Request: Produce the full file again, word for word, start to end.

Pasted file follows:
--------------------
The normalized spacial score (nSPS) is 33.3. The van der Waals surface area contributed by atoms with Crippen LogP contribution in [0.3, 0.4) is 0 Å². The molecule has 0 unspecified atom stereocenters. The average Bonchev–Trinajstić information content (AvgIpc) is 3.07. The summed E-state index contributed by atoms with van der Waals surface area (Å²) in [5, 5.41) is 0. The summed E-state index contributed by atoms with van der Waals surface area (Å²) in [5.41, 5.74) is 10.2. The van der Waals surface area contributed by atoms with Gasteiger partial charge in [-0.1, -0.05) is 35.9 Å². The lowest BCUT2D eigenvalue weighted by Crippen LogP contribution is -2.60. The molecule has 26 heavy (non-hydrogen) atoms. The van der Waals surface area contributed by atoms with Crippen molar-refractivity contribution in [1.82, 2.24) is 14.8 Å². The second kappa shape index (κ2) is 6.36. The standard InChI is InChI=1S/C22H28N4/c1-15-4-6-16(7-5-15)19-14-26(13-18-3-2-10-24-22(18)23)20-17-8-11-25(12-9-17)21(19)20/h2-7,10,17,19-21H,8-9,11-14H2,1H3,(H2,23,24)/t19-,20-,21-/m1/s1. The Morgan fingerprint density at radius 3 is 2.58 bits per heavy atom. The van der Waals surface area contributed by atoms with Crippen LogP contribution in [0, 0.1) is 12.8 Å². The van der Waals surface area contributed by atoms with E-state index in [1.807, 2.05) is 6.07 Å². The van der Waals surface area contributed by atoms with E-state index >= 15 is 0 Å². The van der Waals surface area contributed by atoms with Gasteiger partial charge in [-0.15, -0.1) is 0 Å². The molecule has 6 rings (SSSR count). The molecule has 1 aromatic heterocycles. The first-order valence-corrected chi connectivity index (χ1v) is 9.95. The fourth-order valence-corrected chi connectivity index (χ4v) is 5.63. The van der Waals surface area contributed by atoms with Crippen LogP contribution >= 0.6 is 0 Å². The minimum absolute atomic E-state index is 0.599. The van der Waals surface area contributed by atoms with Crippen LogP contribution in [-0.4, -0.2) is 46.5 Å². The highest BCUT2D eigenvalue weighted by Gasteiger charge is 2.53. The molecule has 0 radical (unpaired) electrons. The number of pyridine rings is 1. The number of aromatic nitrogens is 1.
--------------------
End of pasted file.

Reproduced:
The normalized spacial score (nSPS) is 33.3. The van der Waals surface area contributed by atoms with Crippen LogP contribution in [0.3, 0.4) is 0 Å². The molecule has 0 unspecified atom stereocenters. The average Bonchev–Trinajstić information content (AvgIpc) is 3.07. The summed E-state index contributed by atoms with van der Waals surface area (Å²) in [5, 5.41) is 0. The summed E-state index contributed by atoms with van der Waals surface area (Å²) in [5.41, 5.74) is 10.2. The van der Waals surface area contributed by atoms with Gasteiger partial charge in [-0.1, -0.05) is 35.9 Å². The lowest BCUT2D eigenvalue weighted by Crippen LogP contribution is -2.60. The molecule has 26 heavy (non-hydrogen) atoms. The van der Waals surface area contributed by atoms with Crippen molar-refractivity contribution in [1.82, 2.24) is 14.8 Å². The second kappa shape index (κ2) is 6.36. The standard InChI is InChI=1S/C22H28N4/c1-15-4-6-16(7-5-15)19-14-26(13-18-3-2-10-24-22(18)23)20-17-8-11-25(12-9-17)21(19)20/h2-7,10,17,19-21H,8-9,11-14H2,1H3,(H2,23,24)/t19-,20-,21-/m1/s1. The Morgan fingerprint density at radius 3 is 2.58 bits per heavy atom. The van der Waals surface area contributed by atoms with Crippen LogP contribution in [0, 0.1) is 12.8 Å². The van der Waals surface area contributed by atoms with E-state index in [1.807, 2.05) is 6.07 Å². The van der Waals surface area contributed by atoms with E-state index >= 15 is 0 Å². The van der Waals surface area contributed by atoms with Gasteiger partial charge in [-0.15, -0.1) is 0 Å². The molecule has 6 rings (SSSR count). The molecule has 1 aromatic heterocycles. The first-order valence-corrected chi connectivity index (χ1v) is 9.95. The fourth-order valence-corrected chi connectivity index (χ4v) is 5.63. The van der Waals surface area contributed by atoms with Crippen LogP contribution >= 0.6 is 0 Å². The minimum absolute atomic E-state index is 0.599. The van der Waals surface area contributed by atoms with Crippen LogP contribution in [-0.4, -0.2) is 46.5 Å². The highest BCUT2D eigenvalue weighted by Gasteiger charge is 2.53. The molecule has 0 radical (unpaired) electrons. The number of pyridine rings is 1. The number of aromatic nitrogens is 1.